Posts Tagged ‘Swiss immigrants’

Cheese!

August 29, 2010

The National Historic Cheesemaking Center in Monroe, WI, has always been a great place to learn about one important role aspect of culinary history.

A lot of history, a little whimsy.

About a year ago, someone told the Center’s director that a tiny cheesemaking  plant was sitting untouched and virtually unknown on a nearby farm owned by Arnold Imobersteg, a retired dairy farmer in his nineties. Now, thanks to Mr. Imobersteg’s generosity and an extraordinary effort by volunteers, cheesemakers, and contractors, the century-old facility will produce cheese again, very soon.

Once, farm families made their own cheese from their own cows. In south-central Wisconsin, Swiss women made alpekäse and other cheeses in their kitchens. In time, it became common for loose cooperatives to form among several local farms. Every morning farmers loaded cans of milk into their wagons and delivered it to a neighbor with a small cheesemaking facility.

Men like this unidentified maker took over much labor when cheesemaking moved from the kitchen into small farmstead factories. (National Historic Cheesemaking Center)

This change had an enormous impact on domestic chores for local women.  Mrs. E.P. Allerton (I don’t have her full name, unfortunately!), speaking at the 3rd annual meeting of the Wisconsin Dairymens’ Association, put it this way:  “In many farmhouses, the dairy work loomed up every year, a mountain that it took all summer to scale. But the mountain is removed; it has been hauled over to the cheese factory.”

I’ll admit to a slightly romantic view of historic cheesemaking because on my father’s side, I am of Swiss descent. I love the image of cheesemakers and herdsmen moving to high alpine pastures each year. I also made cheese a number of times while working at Old World Wisconsin. Other than the need for rennet (which comes from the stomach of an unweaned calf, and yes—one year we did obtain what we needed to make our own), it was fun.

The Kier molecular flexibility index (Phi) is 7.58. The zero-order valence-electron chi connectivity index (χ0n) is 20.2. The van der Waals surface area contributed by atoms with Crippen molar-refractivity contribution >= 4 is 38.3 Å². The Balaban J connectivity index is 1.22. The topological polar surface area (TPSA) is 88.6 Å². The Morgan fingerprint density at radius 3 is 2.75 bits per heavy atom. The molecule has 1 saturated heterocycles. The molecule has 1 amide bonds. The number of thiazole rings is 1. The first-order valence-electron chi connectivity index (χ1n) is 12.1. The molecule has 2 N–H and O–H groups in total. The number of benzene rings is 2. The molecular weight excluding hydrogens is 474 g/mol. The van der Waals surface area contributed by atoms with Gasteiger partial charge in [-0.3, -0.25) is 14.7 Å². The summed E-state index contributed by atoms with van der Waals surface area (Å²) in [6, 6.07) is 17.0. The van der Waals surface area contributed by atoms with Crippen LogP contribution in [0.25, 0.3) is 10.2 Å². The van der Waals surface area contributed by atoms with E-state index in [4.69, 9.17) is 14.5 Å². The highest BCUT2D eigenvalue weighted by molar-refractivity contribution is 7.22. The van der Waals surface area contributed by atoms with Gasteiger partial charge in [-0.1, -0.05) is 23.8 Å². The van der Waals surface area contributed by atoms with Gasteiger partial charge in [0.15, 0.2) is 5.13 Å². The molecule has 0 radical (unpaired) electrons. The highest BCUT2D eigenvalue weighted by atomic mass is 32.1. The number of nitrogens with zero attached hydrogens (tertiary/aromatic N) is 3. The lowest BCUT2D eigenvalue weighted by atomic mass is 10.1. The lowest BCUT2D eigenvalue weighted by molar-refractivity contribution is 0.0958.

But the truth was, of course, that for immigrants trying to establish farms in the new world, the need to make cheese on an ongoing basis was simply one of many  necessary chores. Many of the first Swiss families to settle in the New Glarus-Monticello-Monroe area were not farmers in the old country. Agriculture of any kind represented a huge change.

In any event, small farm-based cheese operations were once common. The first known cheese factory in Green County, WI, was opened in 1868 in a small log home southwest of New Glarus. Five local farmers hauled their milk to Nicholas Gerber’s operation. The cheese produced was a boon to the local economy.

In 1902 Arnold Imobersteg’s parents purchased their farm (just over the border in Illinois), after immigrating from Switzerland. Anna and Alfred made cheese in the plant, which had no electricity or running water, until 1917. Farmers were then required to take their milk to a nearby commercial operation so it could be processed and canned for soldiers. Anna Imobersteg did laundry in the huge copper kettle, and hung clothes from the wooden beams once used in the pressing process.

Original equipment, still in the Imobersteg cheese plant.

The grooves in this pressing table allowed the whey to drain from the cheese curds.

The cheese plant has been moved to the cheesemaking center, and is being restored.

“This is a one-of-a-kind find,” said Mary Ann Hanna, Executive Director at the National Historic Cheesemaking Center. “We are absolutely ecstatic that we’ll now be able to demonstrate how cheese was made in the late 1800s and early 1900s. We’ve never had the equipment or facility to do that before.”